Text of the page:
If your team members have the ability to process feedback, that can be a very powerful tool. Feedback, if done right, can help grow and develop the people in your organization, improve trust and communication, and bring employees and managers closer together.
This give and take will ignite a feedback culture that can be beneficial to the growth of both the business and the team members.
Unfortunately, feedback is often ignored or left out altogether to avoid making people feel bad. Or, when it occurs, team members aren’t given the skills to process feedback. This leaves them wondering what they should do.
In this article, we will discuss tips you should follow when giving feedback and how you can encourage your team to process feedback while also developing a positive feedback culture.
Developing A Feedback Culture Requires You to Process Feedback
A feedback culture is one in which every employee feels like they can share feedback with anyone else in the company, no matter their role. Creating a culture of feedback in your company is beneficial in a lot of ways.
Performance reviews are estimated to cost a company with 10,000 workers a whopping $35 million a year. Still, 9 out of 10 managers are unhappy with their companies’ annual performance reviews, and almost 9 out of 10 HR leaders say the process doesn’t give accurate information.
Also, the average manager spends 210 hours a year on review-related tasks, which is about 25 days. That costs a lot of money, time, and other things.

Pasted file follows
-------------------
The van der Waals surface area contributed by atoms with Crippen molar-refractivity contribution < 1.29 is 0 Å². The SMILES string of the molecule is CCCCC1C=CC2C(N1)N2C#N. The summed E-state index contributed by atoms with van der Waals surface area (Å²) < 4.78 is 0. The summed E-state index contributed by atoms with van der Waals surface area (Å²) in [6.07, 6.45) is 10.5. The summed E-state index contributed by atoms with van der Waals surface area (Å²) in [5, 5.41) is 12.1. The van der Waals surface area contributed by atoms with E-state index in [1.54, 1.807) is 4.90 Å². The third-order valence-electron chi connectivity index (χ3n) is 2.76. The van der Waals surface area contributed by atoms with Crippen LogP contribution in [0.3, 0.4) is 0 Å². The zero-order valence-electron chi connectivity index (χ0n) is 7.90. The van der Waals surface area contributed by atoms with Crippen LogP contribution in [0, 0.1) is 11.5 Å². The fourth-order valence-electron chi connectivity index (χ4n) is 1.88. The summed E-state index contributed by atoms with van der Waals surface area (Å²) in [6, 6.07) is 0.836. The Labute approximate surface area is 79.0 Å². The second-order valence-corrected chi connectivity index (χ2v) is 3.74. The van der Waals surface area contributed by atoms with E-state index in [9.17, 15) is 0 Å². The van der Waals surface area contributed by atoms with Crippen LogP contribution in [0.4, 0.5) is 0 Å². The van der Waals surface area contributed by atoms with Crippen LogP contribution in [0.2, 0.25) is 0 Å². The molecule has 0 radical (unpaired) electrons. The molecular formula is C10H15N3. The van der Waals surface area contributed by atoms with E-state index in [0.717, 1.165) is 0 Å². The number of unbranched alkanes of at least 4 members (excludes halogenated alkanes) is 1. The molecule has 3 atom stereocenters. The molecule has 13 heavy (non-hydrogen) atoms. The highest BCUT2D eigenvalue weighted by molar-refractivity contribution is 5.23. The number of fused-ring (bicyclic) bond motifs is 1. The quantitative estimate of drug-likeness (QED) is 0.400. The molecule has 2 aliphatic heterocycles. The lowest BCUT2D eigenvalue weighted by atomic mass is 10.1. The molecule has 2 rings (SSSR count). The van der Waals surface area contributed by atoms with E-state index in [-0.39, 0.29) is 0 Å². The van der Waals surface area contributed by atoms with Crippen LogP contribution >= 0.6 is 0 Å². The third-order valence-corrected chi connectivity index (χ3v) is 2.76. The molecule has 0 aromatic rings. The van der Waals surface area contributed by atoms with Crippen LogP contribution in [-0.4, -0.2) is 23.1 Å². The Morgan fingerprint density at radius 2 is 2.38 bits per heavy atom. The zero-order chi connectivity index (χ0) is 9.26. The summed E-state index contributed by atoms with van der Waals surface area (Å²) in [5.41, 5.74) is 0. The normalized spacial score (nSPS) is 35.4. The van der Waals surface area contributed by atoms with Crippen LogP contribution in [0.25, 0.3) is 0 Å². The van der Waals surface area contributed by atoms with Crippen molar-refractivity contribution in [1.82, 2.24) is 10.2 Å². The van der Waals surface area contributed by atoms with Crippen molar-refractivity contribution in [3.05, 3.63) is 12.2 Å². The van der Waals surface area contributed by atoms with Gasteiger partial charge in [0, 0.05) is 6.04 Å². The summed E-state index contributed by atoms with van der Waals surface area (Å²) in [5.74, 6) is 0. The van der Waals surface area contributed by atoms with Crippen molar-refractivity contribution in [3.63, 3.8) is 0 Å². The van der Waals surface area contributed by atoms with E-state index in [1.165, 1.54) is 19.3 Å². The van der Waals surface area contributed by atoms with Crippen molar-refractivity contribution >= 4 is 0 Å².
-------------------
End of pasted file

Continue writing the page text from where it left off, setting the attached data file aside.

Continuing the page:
Your annual performance review can be less stressful if you get real-time feedback on your work and in real-time. When you think about it, a performance review is just a collection of all the feedback an employee should have gotten over the course of the year. The performance review can go faster if all the feedback is in one place.
A culture of feedback fosters a growth mindset and boosts performance. When employees like what they do, know their goals, and know the job’s values and skills, they do a better job. Effective feedback and getting things done go hand in hand.
Continuous feedback helps make sure goals are aligned, expectations are clear, and employees are motivated. It also makes the workplace a good place to be. One study found that 69% of workers would put in more effort if they thought their work was more appreciated.
People will work better and be more engaged at work if the workplace focuses on targeted goals and improvement.
Process Feedback: Where Do You Start?
Feedback needs to be pushed by leaders and managers. They need to know how important feedback is and what the benefits are of giving good feedback. When employees see their managers using strong feedback principles, they are more likely to do the same.
There is a difference between good and bad feedback, which is something to keep in mind. When your team members are able to process feedback, the feedback becomes more meaningful. Encouraging managers to tell their employees they did a good job won’t help them do better or build a good feedback culture.